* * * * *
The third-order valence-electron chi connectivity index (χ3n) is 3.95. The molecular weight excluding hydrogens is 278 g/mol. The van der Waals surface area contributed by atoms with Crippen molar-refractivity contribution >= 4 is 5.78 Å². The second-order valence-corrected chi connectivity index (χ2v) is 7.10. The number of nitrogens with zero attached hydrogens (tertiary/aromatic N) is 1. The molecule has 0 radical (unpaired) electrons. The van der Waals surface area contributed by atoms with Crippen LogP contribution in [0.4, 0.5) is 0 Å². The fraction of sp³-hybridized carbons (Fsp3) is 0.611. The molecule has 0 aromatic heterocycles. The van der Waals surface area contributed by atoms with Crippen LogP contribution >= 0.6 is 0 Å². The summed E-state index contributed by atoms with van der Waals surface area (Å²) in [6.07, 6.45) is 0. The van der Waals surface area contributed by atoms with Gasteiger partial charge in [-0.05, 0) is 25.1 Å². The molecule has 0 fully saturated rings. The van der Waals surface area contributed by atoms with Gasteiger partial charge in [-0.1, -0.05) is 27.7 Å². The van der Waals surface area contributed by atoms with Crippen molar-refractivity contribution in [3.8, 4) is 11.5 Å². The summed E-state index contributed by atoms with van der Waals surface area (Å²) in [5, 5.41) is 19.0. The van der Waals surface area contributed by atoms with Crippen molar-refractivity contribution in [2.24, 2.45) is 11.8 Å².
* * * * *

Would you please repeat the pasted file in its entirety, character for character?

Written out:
The third-order valence-electron chi connectivity index (χ3n) is 3.95. The molecular weight excluding hydrogens is 278 g/mol. The van der Waals surface area contributed by atoms with Crippen molar-refractivity contribution >= 4 is 5.78 Å². The second-order valence-corrected chi connectivity index (χ2v) is 7.10. The number of nitrogens with zero attached hydrogens (tertiary/aromatic N) is 1. The molecule has 0 radical (unpaired) electrons. The van der Waals surface area contributed by atoms with Crippen LogP contribution in [0.4, 0.5) is 0 Å². The fraction of sp³-hybridized carbons (Fsp3) is 0.611. The molecule has 0 aromatic heterocycles. The van der Waals surface area contributed by atoms with Crippen LogP contribution >= 0.6 is 0 Å². The summed E-state index contributed by atoms with van der Waals surface area (Å²) in [6.07, 6.45) is 0. The van der Waals surface area contributed by atoms with Gasteiger partial charge in [-0.05, 0) is 25.1 Å². The molecule has 0 fully saturated rings. The van der Waals surface area contributed by atoms with Gasteiger partial charge in [-0.1, -0.05) is 27.7 Å². The van der Waals surface area contributed by atoms with Crippen molar-refractivity contribution in [3.8, 4) is 11.5 Å². The summed E-state index contributed by atoms with van der Waals surface area (Å²) in [5, 5.41) is 19.0. The van der Waals surface area contributed by atoms with Crippen molar-refractivity contribution in [2.24, 2.45) is 11.8 Å².